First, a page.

Curly Girls

Curly hair hasn’t been “in” since the 1980s, and those curls were permed to death, teased to high heaven, and sprayed with toxic hairspray to set. After that trend flew the coop, flat-ironed, stick-straight hair was all the rage.

All through the ‘90s, right on through the first decade of the 2000s, up until just recently, when celebrities like Shakira and Lourde started flaunting their natural ringlets and waves. All of a sudden, women with curly hair weren’t just the “before” photos in the makeover articles.

But tossing all those flat-irons and blow dryers is a hard habit to break! What’s a girl to do?

Embrace her curls, that’s what. Over 50% of American women have curls … say what now? Time to take back what nature gave ya, and tame those tresses.

photo by Gordon via

“Curly Girls” isn’t just a catch-phrase, it’s a movement. The basics for following the Curly Girl method came from Lorraine Massey (try her book, The Curly Girl Handbook) to read all about it.

But the rules for gorgeous, shiny, twirly, swirly, curls are pretty simple:

    • Toss all those toxic hair-care products, and yes, this probably means your shampoo.
    • Skip shampooing altogether (this is called The No Poo Method … no, it’s not a laxative commercial), or switch to a brand with no parabens/sulfates/silicones. Some Curly Girls use a simple mixture of apple cider vinegar and conditioner to cleanse their hair, or a make a DIY sugar scrub for their scalp. But the shampoo brands are catching on: it’s getting easier and easier (and less expensive too) to find a shampoo free of all those nasty, pesky chemicals.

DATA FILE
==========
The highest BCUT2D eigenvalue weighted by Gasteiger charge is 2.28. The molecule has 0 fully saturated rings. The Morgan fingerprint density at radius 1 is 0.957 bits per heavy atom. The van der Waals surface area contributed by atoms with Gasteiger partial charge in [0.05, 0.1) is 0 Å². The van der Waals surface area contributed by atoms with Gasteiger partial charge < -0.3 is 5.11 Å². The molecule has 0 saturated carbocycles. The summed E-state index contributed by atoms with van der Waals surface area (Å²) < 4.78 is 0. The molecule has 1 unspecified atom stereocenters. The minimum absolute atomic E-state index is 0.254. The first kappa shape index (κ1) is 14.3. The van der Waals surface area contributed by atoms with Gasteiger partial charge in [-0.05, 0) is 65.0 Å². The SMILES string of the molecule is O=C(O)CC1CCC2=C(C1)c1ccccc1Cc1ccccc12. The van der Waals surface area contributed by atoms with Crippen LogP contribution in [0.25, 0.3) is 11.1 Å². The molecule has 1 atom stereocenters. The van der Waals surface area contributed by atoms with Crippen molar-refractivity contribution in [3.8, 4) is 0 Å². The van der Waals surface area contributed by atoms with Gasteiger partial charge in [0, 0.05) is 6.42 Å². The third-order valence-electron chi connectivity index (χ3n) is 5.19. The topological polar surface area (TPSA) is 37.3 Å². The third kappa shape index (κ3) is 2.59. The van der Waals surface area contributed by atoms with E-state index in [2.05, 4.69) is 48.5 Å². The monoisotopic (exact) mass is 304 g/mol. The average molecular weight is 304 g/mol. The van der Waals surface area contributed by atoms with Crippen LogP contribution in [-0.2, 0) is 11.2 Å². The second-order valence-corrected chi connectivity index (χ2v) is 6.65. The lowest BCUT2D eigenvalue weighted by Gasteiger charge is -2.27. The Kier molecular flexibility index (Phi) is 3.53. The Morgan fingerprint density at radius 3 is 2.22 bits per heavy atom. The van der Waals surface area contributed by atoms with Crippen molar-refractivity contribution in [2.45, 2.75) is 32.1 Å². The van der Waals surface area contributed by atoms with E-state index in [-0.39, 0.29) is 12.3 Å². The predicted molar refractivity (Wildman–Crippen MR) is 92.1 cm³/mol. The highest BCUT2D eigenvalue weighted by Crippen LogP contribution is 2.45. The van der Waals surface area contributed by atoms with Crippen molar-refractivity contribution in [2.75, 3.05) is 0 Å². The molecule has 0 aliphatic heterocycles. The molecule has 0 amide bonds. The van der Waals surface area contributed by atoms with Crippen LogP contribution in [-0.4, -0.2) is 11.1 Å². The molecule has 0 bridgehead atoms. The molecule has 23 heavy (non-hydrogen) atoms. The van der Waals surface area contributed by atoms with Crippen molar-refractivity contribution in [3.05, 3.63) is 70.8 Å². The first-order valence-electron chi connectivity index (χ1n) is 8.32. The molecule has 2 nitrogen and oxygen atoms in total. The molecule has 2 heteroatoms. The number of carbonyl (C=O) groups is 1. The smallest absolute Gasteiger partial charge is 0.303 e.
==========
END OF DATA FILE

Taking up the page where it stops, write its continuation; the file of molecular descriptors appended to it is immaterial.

• Figure out which curl pattern is your distinct pattern. This will help you know which products to try and which tutorials to watch: patterns range from

1 = Straight Hair
2 = Wavy Hair
3 = Curly Hair
A = Curl diameter of sidewalk chalk
B = Curl diameter of a Sharpie
C = Curl diameter of a pencil
4 = Kinky Hair
A = Curl diameter of a needle
B = Zigzag curl pattern
C = No curl pattern

  • Moisturizing is key for curly hair because curls get dry quickly and they are thirsty. Use a thick, organic conditioner. Look for ingredients like shea butter, coconut oil, argan, aloe vera, proteins, etc.
  • Get rid of your hairbrush. Curly girls have no need for a hairbrush EVER. Simply comb through your hair to detangle in the shower while your conditioner has been slathered through.
  • For extra volume, flip your head upside down for the final rinse and comb through.
  • Now, “Squish to Condish.” Squeeze and squish your tendrils up towards your hairline. No need to rinse out all the conditioner either. Remember, you have thirsty hair!
  • While hair is still very wet, apply your curl product: creams are good for smooth ringlets, gels provide great control especially in humidity, and mousses give you some bounce and volume. Most curly girls experiment and even combine their products. Remember, you’re looking for products that do not contain parabens, sulfates, or non-water-soluble silicones.
  • Your curls will be sopping wet and sticking a bit to your head. That’s okay! They’re going to come to life during the drying process. For any flat pieces, twirl a section and then scrunch. Some girls do this to their whole head (after a while it doesn’t take so long), some just do those stubborn pieces in the front that they know are prone to frizz or straightening out.
  • Scrunch some of the water out with an old cotton Tshirt. Towels create friction.
  • Air dry, or use a diffuser on your blow dryer. You know the one: it’s the bumpy, round attachment you may not have ever used before.